Talking with Your Doctor About Hip Replacement
A hip replacement removes a diseased or damaged hip joint and replaces it with an artificial joint. The goal of the surgery is restore full function of the hip and eliminate chronic pain. If you are considering this surgery, prepare for hip replacement by talking with your doctor. If you aren’t sure what to ask before hip replacement surgery, here are some frequently asked hip replacement questions.
Your doctor will want to know how your hip problems are affecting your life and activities. When pain and stiffness limit your activities, it may be time for a hip replacement. It may also be the right option if your pain happens even at rest or makes sleep difficult. Eventually, this kind of pain can reduce your quality of life. Before recommending a hip replacement, your doctor will want to exhaust other treatment options. This includes medication and physical therapy treatments.
Traditional hip replacement surgery involves a large (10- to 12-inch) incision. Newer, minimally invasive techniques allow doctors to use smaller incisions. One approach uses a 3- to 6-inch incision on the outer hip. Another uses two incisions: a 2- to 3-inch incision in the groin and a 1- to 2-inch one in the buttock. This is an anterior approach to hip replacement. The doctor uses special surgical instruments to prepare and implant the new hip. This does not affect the type of implant your doctor can use. The implants are the same as with traditional surgery.
There are several advantages to minimally invasive surgery. It probably won’t shorten your hospital stay. But you will likely recover quicker and have less pain than traditional open hip replacement surgery. So this is an important question to ask.
In general, candidates for minimally invasive hip replacement are young, healthy, and relatively thin. You also have to be very motivated to complete rehabilitation—or rehab. People who are overweight or very muscular are probably not ideal candidates. It’s also not the best choice for people who have already had hip surgery, have hip deformities, or have medical problems that interfere with healing.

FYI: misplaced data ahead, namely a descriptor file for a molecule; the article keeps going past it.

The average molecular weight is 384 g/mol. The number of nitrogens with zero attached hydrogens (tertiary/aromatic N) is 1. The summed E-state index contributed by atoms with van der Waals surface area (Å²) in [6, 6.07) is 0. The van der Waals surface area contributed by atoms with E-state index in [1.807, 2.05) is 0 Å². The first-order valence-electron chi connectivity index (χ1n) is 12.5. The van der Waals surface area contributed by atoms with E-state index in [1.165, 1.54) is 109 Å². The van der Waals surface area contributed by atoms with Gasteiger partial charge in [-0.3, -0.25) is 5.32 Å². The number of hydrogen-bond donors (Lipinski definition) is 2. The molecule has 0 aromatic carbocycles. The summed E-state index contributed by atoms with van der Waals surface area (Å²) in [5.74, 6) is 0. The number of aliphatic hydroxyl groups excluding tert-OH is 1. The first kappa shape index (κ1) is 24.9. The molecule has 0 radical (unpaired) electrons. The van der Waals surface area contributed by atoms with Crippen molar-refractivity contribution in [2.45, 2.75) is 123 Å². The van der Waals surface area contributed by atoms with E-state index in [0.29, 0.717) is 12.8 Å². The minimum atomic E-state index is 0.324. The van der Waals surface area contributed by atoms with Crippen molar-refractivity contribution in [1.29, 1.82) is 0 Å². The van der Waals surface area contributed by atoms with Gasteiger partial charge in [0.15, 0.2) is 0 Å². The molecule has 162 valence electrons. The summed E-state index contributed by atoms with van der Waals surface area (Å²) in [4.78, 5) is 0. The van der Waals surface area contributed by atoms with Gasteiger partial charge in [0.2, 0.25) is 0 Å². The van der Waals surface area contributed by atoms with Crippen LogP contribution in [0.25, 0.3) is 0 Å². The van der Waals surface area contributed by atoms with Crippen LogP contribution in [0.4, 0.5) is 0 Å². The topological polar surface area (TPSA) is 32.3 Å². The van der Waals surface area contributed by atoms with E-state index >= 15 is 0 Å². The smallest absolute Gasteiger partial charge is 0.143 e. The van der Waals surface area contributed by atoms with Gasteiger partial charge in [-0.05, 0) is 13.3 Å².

There are basically two types of hip replacement—total hip replacement and hip resurfacing. Total hip replacement removes the entire joint. The hip joint is a ball and socket joint. In a total hip replacement, doctors remove both the ball, or head of the thigh bone (femur) and the socket in the pelvic bone.
Hip resurfacing is basically a partial hip replacement. It does not remove the ball of the femur. Instead, it trims the bone and caps it with a metal covering. It also places a metal shell in the socket after cleaning out damaged cartilage and bone.
Hip resurfacing has several advantages including a more normal walking pattern and a decreased risk of hip dislocation. This type of hip replacement is also easier to revise should future problems occur. But there is a small risk of fracturing the top of the thigh bone. Should this happen, it would require a total hip replacement.
In general, candidates for hip resurfacing are younger than 60 and have a strong, healthy thigh bone. This usually means people with larger frames, especially men, are good candidates. Women, older people, and people with smaller frames may not have strong enough bones for this option.
Most hip replacements are successful and heal without complications. However, there are potential risks with any surgery. This includes bleeding, infection, and blood clots. With hip replacement, it is also possible to end up with uneven leg lengths, persistent hip pain, or hip dislocation.
The good news is there are strategies for preventing these complications. Your doctor may prescribe a blood thinner for several weeks after surgery to prevent blood clots. Your care team will also teach you how to protect your hip during recovery. This may include not crossing your legs, sleeping with a pillow between your legs, and not bending your hip past 90 degrees. Ask your doctor about other ways to safeguard your new hip joint.
After any type of hip replacement, you will spend time in an acute post-surgical rehab facility where you will receive skilled nursing care. In general, your stay will last from 1 to 4 days. You will need the assistance of a walker, cane or crutches until you are steady on your feet. Everyone progresses differently, so this may last a few days or a few weeks.
Your recovery will involve rehab with physical therapy, which can last for several weeks. Physical therapy is the key to regaining pain-free mobility and hip function. Sometimes, people need a short stay in a rehab center before they can safely live at home.
Most people can return to a normal daily routine in 6 to 7 weeks. Full recovery and return to physical activities can take 5 to 6 months or little longer.
Hip implants are mechanical and will wear out or loosen over time. This means you will likely need another surgery at some point. But today’s hip implants typically last 15 to 20 years. Like anything mechanical, there are steps you can take to prolong the life of your hip implant. This includes:
Getting regular exercise to keep supporting and stabilizing muscles strong
Maintaining a healthy weight. The implant is more likely to fail in people who are overweight.
Taking care to avoid trips and falls